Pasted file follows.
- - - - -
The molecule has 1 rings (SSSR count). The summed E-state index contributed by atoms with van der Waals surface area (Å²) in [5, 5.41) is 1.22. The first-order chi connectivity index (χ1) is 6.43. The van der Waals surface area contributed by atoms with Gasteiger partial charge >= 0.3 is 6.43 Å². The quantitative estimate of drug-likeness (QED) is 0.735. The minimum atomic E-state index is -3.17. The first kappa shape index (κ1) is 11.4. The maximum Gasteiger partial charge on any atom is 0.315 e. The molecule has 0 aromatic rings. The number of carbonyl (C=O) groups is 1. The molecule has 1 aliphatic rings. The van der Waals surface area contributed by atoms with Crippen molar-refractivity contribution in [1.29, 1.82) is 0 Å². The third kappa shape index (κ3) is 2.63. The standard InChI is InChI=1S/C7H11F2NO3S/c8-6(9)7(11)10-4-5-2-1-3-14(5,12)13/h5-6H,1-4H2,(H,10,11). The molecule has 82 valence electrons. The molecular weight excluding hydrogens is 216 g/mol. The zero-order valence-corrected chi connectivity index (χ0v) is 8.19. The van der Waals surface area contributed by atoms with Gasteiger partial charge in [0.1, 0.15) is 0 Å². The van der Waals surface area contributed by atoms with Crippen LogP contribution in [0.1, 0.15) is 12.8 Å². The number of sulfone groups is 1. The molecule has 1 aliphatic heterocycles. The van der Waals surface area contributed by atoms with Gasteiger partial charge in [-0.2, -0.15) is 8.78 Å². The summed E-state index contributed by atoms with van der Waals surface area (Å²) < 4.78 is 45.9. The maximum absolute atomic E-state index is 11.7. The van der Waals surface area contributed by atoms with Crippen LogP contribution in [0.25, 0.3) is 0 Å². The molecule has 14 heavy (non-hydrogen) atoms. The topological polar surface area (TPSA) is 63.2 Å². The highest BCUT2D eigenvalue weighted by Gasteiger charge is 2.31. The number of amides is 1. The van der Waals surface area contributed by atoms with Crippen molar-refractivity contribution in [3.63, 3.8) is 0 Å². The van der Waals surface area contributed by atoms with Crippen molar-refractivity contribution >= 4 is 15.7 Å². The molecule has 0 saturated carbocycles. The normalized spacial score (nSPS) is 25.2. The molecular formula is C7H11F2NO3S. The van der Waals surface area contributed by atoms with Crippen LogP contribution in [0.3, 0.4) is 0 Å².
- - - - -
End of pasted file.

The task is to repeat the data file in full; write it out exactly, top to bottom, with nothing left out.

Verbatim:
The molecule has 1 rings (SSSR count). The summed E-state index contributed by atoms with van der Waals surface area (Å²) in [5, 5.41) is 1.22. The first-order chi connectivity index (χ1) is 6.43. The van der Waals surface area contributed by atoms with Gasteiger partial charge >= 0.3 is 6.43 Å². The quantitative estimate of drug-likeness (QED) is 0.735. The minimum atomic E-state index is -3.17. The first kappa shape index (κ1) is 11.4. The maximum Gasteiger partial charge on any atom is 0.315 e. The molecule has 0 aromatic rings. The number of carbonyl (C=O) groups is 1. The molecule has 1 aliphatic rings. The van der Waals surface area contributed by atoms with Crippen molar-refractivity contribution in [1.29, 1.82) is 0 Å². The third kappa shape index (κ3) is 2.63. The standard InChI is InChI=1S/C7H11F2NO3S/c8-6(9)7(11)10-4-5-2-1-3-14(5,12)13/h5-6H,1-4H2,(H,10,11). The molecule has 82 valence electrons. The molecular weight excluding hydrogens is 216 g/mol. The zero-order valence-corrected chi connectivity index (χ0v) is 8.19. The van der Waals surface area contributed by atoms with Gasteiger partial charge in [0.1, 0.15) is 0 Å². The van der Waals surface area contributed by atoms with Crippen LogP contribution in [0.1, 0.15) is 12.8 Å². The number of sulfone groups is 1. The molecule has 1 aliphatic heterocycles. The van der Waals surface area contributed by atoms with Gasteiger partial charge in [-0.2, -0.15) is 8.78 Å². The summed E-state index contributed by atoms with van der Waals surface area (Å²) < 4.78 is 45.9. The maximum absolute atomic E-state index is 11.7. The van der Waals surface area contributed by atoms with Crippen LogP contribution in [0.25, 0.3) is 0 Å². The molecule has 14 heavy (non-hydrogen) atoms. The topological polar surface area (TPSA) is 63.2 Å². The highest BCUT2D eigenvalue weighted by Gasteiger charge is 2.31. The number of amides is 1. The van der Waals surface area contributed by atoms with Crippen molar-refractivity contribution in [3.63, 3.8) is 0 Å². The van der Waals surface area contributed by atoms with Crippen molar-refractivity contribution >= 4 is 15.7 Å². The molecule has 0 saturated carbocycles. The normalized spacial score (nSPS) is 25.2. The molecular formula is C7H11F2NO3S. The van der Waals surface area contributed by atoms with Crippen LogP contribution in [0.3, 0.4) is 0 Å².